Advice From a Political Daughter: ‘Every Woman Needs a Paul Pelosi’
WASHINGTON — House Speaker Nancy Pelosi was glued to CNN the night after the 2020 election, while her husband, Paul Pelosi, sat nearby unwrapping a package.
“What is that?” she asked him in a scene from the new HBO documentary, “Pelosi in the House,” directed by their daughter Alexandra Pelosi.
“Dish towels,” Mr. Pelosi responded with a hint of irony as he popped the bubble packing. Ms. Pelosi smiled and then turned her attention back to the election coverage.
It was just one instance of a dynamic on display throughout the film: Mr. Pelosi, who was brutally attacked at the couple’s San Francisco home by an assailant who was said to have been targeting the speaker, takes care of what their family refers to as the “business of living.” That leaves his wife, who will step down as speaker when Republicans assume the House majority on Jan. 3, free to focus on her work.
It is the kind of relationship that women in politics rarely talk about, but can sometimes help make the difference between success and failure: a partner willing to take on the mundane tasks and supportive role that traditionally fell to political wives. And although the Pelosis are wealthy and can get all the household help they need, the documentary captures that being a political spouse can mean simply showing up, and then standing off to the side.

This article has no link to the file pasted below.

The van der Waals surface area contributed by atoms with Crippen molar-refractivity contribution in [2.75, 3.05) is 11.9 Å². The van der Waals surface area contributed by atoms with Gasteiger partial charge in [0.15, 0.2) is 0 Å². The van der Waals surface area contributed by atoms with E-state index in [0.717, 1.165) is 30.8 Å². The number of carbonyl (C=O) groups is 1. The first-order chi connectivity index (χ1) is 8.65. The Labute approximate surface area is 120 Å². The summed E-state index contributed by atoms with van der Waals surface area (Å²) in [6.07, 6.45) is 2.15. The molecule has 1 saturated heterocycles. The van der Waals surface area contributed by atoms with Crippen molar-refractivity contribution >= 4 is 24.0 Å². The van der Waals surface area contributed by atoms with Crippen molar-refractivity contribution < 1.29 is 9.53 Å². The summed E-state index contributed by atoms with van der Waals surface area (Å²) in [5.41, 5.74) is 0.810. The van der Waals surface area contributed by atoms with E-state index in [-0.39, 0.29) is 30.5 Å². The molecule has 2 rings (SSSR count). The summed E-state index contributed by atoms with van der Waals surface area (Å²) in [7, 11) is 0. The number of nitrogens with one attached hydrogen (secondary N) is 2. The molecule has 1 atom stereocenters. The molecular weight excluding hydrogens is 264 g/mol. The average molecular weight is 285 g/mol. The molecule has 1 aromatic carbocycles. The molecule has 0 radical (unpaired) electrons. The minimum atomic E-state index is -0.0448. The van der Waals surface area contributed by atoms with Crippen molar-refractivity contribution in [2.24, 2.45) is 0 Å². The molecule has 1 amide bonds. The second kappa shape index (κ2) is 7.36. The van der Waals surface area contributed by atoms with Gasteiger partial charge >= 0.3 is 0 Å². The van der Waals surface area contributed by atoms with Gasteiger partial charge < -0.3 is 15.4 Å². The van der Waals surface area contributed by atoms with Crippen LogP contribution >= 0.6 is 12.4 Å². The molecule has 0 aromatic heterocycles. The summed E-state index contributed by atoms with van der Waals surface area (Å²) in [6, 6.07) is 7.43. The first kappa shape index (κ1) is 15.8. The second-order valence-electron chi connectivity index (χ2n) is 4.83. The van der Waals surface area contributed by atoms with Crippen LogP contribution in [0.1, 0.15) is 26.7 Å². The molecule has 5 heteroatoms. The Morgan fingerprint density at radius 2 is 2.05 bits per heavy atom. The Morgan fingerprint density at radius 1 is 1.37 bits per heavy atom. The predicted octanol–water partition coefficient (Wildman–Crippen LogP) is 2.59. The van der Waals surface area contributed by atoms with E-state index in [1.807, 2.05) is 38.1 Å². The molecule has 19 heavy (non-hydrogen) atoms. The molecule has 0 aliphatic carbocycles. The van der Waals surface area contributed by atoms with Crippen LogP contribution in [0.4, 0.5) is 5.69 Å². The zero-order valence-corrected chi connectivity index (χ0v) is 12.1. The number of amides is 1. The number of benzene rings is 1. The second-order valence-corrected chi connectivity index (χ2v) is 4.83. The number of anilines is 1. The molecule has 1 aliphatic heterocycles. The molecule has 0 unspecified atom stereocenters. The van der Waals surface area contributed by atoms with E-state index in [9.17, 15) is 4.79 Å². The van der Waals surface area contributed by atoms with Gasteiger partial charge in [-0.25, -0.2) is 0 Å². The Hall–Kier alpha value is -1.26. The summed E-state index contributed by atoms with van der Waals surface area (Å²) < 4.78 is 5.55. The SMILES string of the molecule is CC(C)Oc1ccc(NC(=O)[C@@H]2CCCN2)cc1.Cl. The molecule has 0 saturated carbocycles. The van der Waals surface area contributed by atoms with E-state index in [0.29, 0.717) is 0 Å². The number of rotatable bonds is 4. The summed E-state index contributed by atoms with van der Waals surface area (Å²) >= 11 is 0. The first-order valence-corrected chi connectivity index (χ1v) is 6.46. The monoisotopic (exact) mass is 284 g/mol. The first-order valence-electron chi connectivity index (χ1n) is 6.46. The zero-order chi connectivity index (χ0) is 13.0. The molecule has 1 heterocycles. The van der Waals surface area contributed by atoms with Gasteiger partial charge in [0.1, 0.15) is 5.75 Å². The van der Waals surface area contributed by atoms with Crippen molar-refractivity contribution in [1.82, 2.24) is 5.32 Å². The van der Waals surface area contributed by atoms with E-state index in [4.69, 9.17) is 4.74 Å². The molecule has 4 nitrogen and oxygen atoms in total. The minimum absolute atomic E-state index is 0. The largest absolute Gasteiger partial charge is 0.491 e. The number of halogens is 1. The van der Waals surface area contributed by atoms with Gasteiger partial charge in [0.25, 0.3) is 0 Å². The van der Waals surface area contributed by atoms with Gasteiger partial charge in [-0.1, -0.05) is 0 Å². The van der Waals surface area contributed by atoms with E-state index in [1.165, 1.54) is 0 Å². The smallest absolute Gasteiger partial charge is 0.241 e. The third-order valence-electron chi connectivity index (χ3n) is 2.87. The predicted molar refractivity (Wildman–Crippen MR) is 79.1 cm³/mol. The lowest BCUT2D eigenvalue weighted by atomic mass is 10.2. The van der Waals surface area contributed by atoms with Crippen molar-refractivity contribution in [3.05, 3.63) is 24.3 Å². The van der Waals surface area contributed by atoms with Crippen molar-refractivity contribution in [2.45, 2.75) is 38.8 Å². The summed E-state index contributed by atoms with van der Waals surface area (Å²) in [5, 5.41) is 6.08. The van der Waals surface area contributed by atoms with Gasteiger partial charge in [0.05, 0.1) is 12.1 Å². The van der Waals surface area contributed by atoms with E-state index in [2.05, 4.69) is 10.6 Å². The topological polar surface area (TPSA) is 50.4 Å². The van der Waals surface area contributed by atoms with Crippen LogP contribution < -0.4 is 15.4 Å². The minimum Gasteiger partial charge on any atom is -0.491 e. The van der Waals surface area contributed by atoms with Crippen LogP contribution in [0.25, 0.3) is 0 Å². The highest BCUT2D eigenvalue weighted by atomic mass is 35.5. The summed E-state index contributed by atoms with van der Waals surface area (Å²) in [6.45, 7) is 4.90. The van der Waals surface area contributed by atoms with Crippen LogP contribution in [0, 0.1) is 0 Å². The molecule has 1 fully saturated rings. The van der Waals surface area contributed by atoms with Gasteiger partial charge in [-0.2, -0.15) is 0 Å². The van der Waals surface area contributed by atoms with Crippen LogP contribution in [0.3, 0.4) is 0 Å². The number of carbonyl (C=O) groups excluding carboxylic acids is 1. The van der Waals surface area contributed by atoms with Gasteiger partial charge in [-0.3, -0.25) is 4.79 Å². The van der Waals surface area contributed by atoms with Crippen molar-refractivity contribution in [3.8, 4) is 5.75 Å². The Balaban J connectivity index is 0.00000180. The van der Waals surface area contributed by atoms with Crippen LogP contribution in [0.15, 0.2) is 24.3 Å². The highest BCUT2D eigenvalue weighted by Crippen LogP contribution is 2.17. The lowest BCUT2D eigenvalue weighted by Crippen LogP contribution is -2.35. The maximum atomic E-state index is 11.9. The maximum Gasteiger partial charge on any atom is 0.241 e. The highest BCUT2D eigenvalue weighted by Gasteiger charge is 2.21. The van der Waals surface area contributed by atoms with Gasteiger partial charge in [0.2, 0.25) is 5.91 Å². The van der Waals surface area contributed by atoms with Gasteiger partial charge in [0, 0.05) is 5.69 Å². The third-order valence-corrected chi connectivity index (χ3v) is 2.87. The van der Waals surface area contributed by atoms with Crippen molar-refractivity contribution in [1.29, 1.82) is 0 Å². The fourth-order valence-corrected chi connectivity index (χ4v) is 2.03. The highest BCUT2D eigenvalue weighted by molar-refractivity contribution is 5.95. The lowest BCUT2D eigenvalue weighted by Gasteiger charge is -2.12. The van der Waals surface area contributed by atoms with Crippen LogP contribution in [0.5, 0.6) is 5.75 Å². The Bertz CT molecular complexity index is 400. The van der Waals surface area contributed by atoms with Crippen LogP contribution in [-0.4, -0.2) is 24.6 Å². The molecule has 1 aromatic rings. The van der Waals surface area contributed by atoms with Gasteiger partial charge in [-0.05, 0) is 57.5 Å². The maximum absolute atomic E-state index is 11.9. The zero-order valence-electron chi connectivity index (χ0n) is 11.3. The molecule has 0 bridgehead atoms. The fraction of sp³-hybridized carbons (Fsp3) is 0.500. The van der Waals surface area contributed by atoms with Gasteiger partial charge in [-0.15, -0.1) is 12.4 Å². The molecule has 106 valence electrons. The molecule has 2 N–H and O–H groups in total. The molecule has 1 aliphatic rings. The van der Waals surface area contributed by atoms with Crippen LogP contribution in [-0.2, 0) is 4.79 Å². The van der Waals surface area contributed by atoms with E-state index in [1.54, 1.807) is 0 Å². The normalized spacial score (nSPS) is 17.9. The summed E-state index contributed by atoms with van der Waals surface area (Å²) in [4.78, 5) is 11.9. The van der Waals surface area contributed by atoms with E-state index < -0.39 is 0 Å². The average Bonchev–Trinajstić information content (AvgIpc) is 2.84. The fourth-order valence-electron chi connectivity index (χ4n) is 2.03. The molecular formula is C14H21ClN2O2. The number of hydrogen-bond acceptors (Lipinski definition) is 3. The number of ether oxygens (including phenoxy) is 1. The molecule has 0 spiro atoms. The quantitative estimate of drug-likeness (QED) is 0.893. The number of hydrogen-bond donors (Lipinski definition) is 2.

Throughout the film, as Ms. Pelosi does business on the phone with Vice President Mike Pence, Senator Chuck Schumer or Joseph R. Biden Jr., who was then a presidential candidate, Mr. Pelosi, 82, a multimillionaire businessman who founded a venture capital investment firm, is often in the same room dealing with the day-to-day necessities of their lives.
In one scene, Ms. Pelosi was in her pajamas strategizing on a call with Representative Jerrold Nadler, Democrat of New York, about the first impeachment of President Donald J. Trump while Mr. Pelosi, sitting across from her, was on his cellphone dealing with a contractor trying to access their San Francisco home to fix a broken shower.
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“I don’t know what happened to that key,” Mr. Pelosi said, using an expletive.
Paul and Nancy Pelosi met as college students while taking a summer class at Georgetown University in 1961. They married two years later and had five children in six years. Ms. Pelosi spent her early years in the marriage as a stay-at-home San Francisco mother and did not run for Congress until she was in her 40s. What followed was nothing that Mr. Pelosi ever pictured for his wife, or his family, according to his daughter.